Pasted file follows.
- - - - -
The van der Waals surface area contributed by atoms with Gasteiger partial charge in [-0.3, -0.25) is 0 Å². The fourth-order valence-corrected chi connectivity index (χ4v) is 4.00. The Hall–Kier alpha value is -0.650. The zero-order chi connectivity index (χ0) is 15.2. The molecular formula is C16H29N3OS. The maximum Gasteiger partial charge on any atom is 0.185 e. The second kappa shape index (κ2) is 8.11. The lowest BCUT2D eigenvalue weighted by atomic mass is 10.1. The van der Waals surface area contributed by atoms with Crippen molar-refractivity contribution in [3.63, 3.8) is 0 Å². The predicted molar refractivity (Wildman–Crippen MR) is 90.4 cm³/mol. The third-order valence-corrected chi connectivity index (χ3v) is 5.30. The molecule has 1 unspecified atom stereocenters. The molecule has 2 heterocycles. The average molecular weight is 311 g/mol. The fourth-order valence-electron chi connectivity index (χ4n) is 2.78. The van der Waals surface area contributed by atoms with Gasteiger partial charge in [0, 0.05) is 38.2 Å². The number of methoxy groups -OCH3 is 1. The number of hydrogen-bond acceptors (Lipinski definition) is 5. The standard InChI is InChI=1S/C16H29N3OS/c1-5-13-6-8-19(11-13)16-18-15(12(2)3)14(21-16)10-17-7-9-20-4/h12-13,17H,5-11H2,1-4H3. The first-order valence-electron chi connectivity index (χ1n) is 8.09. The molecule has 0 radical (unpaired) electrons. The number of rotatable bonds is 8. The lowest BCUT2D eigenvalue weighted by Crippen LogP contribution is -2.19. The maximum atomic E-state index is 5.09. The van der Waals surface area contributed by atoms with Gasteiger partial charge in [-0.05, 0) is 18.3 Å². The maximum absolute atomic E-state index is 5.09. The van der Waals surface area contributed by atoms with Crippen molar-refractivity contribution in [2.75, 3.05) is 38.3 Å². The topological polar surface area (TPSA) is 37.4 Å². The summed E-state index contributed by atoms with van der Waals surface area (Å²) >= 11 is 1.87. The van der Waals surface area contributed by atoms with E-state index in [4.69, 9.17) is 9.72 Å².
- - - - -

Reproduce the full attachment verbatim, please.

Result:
The van der Waals surface area contributed by atoms with Gasteiger partial charge in [-0.3, -0.25) is 0 Å². The fourth-order valence-corrected chi connectivity index (χ4v) is 4.00. The Hall–Kier alpha value is -0.650. The zero-order chi connectivity index (χ0) is 15.2. The molecular formula is C16H29N3OS. The maximum Gasteiger partial charge on any atom is 0.185 e. The second kappa shape index (κ2) is 8.11. The lowest BCUT2D eigenvalue weighted by atomic mass is 10.1. The van der Waals surface area contributed by atoms with Crippen molar-refractivity contribution in [3.63, 3.8) is 0 Å². The predicted molar refractivity (Wildman–Crippen MR) is 90.4 cm³/mol. The third-order valence-corrected chi connectivity index (χ3v) is 5.30. The molecule has 1 unspecified atom stereocenters. The molecule has 2 heterocycles. The average molecular weight is 311 g/mol. The fourth-order valence-electron chi connectivity index (χ4n) is 2.78. The van der Waals surface area contributed by atoms with Gasteiger partial charge in [0, 0.05) is 38.2 Å². The number of methoxy groups -OCH3 is 1. The number of hydrogen-bond acceptors (Lipinski definition) is 5. The standard InChI is InChI=1S/C16H29N3OS/c1-5-13-6-8-19(11-13)16-18-15(12(2)3)14(21-16)10-17-7-9-20-4/h12-13,17H,5-11H2,1-4H3. The first-order valence-electron chi connectivity index (χ1n) is 8.09. The molecule has 0 radical (unpaired) electrons. The number of rotatable bonds is 8. The lowest BCUT2D eigenvalue weighted by Crippen LogP contribution is -2.19. The maximum atomic E-state index is 5.09. The van der Waals surface area contributed by atoms with Gasteiger partial charge in [-0.05, 0) is 18.3 Å². The maximum absolute atomic E-state index is 5.09. The van der Waals surface area contributed by atoms with Crippen molar-refractivity contribution in [2.75, 3.05) is 38.3 Å². The topological polar surface area (TPSA) is 37.4 Å². The summed E-state index contributed by atoms with van der Waals surface area (Å²) >= 11 is 1.87. The van der Waals surface area contributed by atoms with E-state index in [4.69, 9.17) is 9.72 Å².